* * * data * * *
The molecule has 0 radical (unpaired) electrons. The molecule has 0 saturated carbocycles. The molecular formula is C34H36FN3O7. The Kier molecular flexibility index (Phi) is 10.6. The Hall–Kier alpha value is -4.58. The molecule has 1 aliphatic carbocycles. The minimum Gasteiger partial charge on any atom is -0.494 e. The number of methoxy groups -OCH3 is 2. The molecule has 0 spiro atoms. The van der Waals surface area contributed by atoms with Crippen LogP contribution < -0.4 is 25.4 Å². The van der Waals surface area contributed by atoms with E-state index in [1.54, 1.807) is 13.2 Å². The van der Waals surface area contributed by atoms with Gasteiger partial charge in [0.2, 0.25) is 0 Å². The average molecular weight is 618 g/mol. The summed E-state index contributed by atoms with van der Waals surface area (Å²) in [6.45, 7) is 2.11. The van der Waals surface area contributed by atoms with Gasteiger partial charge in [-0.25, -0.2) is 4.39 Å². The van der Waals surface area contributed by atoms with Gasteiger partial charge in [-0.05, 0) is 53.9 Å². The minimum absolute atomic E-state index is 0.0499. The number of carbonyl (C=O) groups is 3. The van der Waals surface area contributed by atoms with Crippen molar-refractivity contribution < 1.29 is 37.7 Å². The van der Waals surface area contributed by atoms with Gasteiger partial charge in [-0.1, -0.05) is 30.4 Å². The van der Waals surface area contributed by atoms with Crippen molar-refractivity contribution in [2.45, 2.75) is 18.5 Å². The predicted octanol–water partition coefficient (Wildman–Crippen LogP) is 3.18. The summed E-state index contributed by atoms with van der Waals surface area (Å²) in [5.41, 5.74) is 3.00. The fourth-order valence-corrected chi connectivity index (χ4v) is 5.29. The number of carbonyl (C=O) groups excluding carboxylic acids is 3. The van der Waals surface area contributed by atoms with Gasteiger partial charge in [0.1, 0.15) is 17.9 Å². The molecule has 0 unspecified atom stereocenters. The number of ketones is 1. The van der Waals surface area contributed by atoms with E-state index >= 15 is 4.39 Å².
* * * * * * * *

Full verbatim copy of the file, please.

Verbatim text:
The molecule has 0 radical (unpaired) electrons. The molecule has 0 saturated carbocycles. The molecular formula is C34H36FN3O7. The Kier molecular flexibility index (Phi) is 10.6. The Hall–Kier alpha value is -4.58. The molecule has 1 aliphatic carbocycles. The minimum Gasteiger partial charge on any atom is -0.494 e. The number of methoxy groups -OCH3 is 2. The molecule has 0 spiro atoms. The van der Waals surface area contributed by atoms with Crippen LogP contribution < -0.4 is 25.4 Å². The van der Waals surface area contributed by atoms with E-state index in [1.54, 1.807) is 13.2 Å². The van der Waals surface area contributed by atoms with Gasteiger partial charge in [0.2, 0.25) is 0 Å². The average molecular weight is 618 g/mol. The summed E-state index contributed by atoms with van der Waals surface area (Å²) in [6.45, 7) is 2.11. The van der Waals surface area contributed by atoms with Gasteiger partial charge in [-0.25, -0.2) is 4.39 Å². The van der Waals surface area contributed by atoms with Gasteiger partial charge in [-0.05, 0) is 53.9 Å². The minimum absolute atomic E-state index is 0.0499. The number of carbonyl (C=O) groups is 3. The van der Waals surface area contributed by atoms with Crippen molar-refractivity contribution < 1.29 is 37.7 Å². The van der Waals surface area contributed by atoms with Gasteiger partial charge in [-0.1, -0.05) is 30.4 Å². The van der Waals surface area contributed by atoms with Crippen molar-refractivity contribution in [2.45, 2.75) is 18.5 Å². The predicted octanol–water partition coefficient (Wildman–Crippen LogP) is 3.18. The summed E-state index contributed by atoms with van der Waals surface area (Å²) in [5.41, 5.74) is 3.00. The fourth-order valence-corrected chi connectivity index (χ4v) is 5.29. The number of carbonyl (C=O) groups excluding carboxylic acids is 3. The van der Waals surface area contributed by atoms with Gasteiger partial charge in [0.1, 0.15) is 17.9 Å². The molecule has 0 unspecified atom stereocenters. The number of ketones is 1. The van der Waals surface area contributed by atoms with E-state index >= 15 is 4.39 Å².